Here are two well known facts, which put together leave me confused.

First, it's well known that intuitionistic logic is the logic of constructive mathematics. From every intutionistic proof, you can extract an algorithm which will compute the witness to that theorem (i.e., the famous "existence principle" of intutionistic logic).

Second, it's also well-known that topologies give rise to models of intuitionistic mathematics. We can equate propositions with open sets, and then the fact that a topology is a Heyting algebra gets us off to the races. (Caveat: this is an oversimplification.)

In fact, you can get pretty far with the dictionary "computability is continuity" -- which is precisely what puzzles me!

Intuitionistically, we can construct the real numbers pretty much as usual, eg via Cauchy sequences, which can be viewed as functions $\mathbb{N} \to \mathbb{Q}$ subject to the usual conditions. Now recall that classically, the only continuous functions $f : \mathbb{R} \to \mathbb{Z}$ are the constant functions. So according to this dictionary, we should not expect to give an intuitionistically valid function which computes the integer part of a real number.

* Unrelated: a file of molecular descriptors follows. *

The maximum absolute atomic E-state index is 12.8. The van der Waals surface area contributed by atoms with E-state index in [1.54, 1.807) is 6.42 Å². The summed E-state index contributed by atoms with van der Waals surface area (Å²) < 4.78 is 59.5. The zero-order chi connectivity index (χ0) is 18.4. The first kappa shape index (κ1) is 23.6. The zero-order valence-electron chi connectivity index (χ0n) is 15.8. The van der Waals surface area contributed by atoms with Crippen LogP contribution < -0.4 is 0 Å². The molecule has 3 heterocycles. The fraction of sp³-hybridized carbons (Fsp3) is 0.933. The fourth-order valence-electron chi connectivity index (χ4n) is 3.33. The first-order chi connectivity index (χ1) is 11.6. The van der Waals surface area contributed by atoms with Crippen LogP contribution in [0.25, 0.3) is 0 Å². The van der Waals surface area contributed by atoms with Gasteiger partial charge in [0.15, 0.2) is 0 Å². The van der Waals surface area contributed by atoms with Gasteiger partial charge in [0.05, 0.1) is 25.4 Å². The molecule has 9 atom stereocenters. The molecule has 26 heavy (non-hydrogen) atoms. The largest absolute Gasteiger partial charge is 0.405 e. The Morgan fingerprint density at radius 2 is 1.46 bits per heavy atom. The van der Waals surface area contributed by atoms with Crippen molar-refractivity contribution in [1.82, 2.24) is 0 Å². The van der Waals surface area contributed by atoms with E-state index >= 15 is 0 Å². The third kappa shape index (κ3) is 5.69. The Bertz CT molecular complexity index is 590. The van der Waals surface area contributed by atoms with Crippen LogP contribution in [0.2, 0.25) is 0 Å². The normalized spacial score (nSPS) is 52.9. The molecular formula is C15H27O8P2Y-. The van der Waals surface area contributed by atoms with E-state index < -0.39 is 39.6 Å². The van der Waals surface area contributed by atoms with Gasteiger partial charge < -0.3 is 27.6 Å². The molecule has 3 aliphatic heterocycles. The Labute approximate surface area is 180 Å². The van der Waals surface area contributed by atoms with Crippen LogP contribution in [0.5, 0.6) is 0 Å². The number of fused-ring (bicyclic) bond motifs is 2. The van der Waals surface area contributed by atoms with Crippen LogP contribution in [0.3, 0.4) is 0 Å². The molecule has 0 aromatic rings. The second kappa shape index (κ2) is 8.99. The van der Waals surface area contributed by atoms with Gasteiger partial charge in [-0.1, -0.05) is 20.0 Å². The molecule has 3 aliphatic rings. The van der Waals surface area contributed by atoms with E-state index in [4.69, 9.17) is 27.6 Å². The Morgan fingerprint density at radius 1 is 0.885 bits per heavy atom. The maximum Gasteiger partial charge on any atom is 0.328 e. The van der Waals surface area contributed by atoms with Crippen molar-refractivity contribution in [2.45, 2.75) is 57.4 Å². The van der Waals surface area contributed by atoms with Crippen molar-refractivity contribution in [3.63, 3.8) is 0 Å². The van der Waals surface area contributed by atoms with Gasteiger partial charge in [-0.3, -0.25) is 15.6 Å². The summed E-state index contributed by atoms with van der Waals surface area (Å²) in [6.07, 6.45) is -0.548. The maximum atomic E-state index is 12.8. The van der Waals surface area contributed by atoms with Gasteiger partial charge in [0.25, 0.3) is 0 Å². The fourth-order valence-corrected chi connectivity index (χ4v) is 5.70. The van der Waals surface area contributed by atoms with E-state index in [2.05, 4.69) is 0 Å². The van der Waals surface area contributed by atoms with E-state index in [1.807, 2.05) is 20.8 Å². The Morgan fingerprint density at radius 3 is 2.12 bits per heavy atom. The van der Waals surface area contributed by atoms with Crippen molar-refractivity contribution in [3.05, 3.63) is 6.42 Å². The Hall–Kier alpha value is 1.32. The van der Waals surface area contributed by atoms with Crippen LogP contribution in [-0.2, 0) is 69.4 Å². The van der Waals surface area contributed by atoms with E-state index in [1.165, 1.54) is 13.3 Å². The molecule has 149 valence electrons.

So far, everything makes sense. For example, the Cauchy sequence $0, 0.9, 0.99, 0.999, \ldots$ has $1$ as its limit, but given a black-box $f : \mathbb{N \to \mathbb Q}$, we can't tell that it's this sequence without looking at every $f(n)$ -- which is obviously uncomputable.

However, suppose that we have in our hand an actual computer program of type $\mathbb{N} \to \mathbb{Q}$ (say, in Haskell), which we happen to know represents a Cauchy sequence. We can actually run this program, and use some prefix of the Cauchy sequence to print something close to the integer part of the real to the computer screen. This operation obviously isn't a *function* on reals, since it can give different results for different representations of the same real. For example, our program might print "1" for the Cauchy sequence $1, 1, 1, \ldots$, and "0" for the Cauchy sequence "$0.9, 0.99, 0.999, \ldots$". But equally obviously this a perfectly sensible *computer program* to write.

So that's my question: what *is* this operation, and how can we axiomatize its logical behavior? (What kind of crazy gadget doesn't respect equality!?)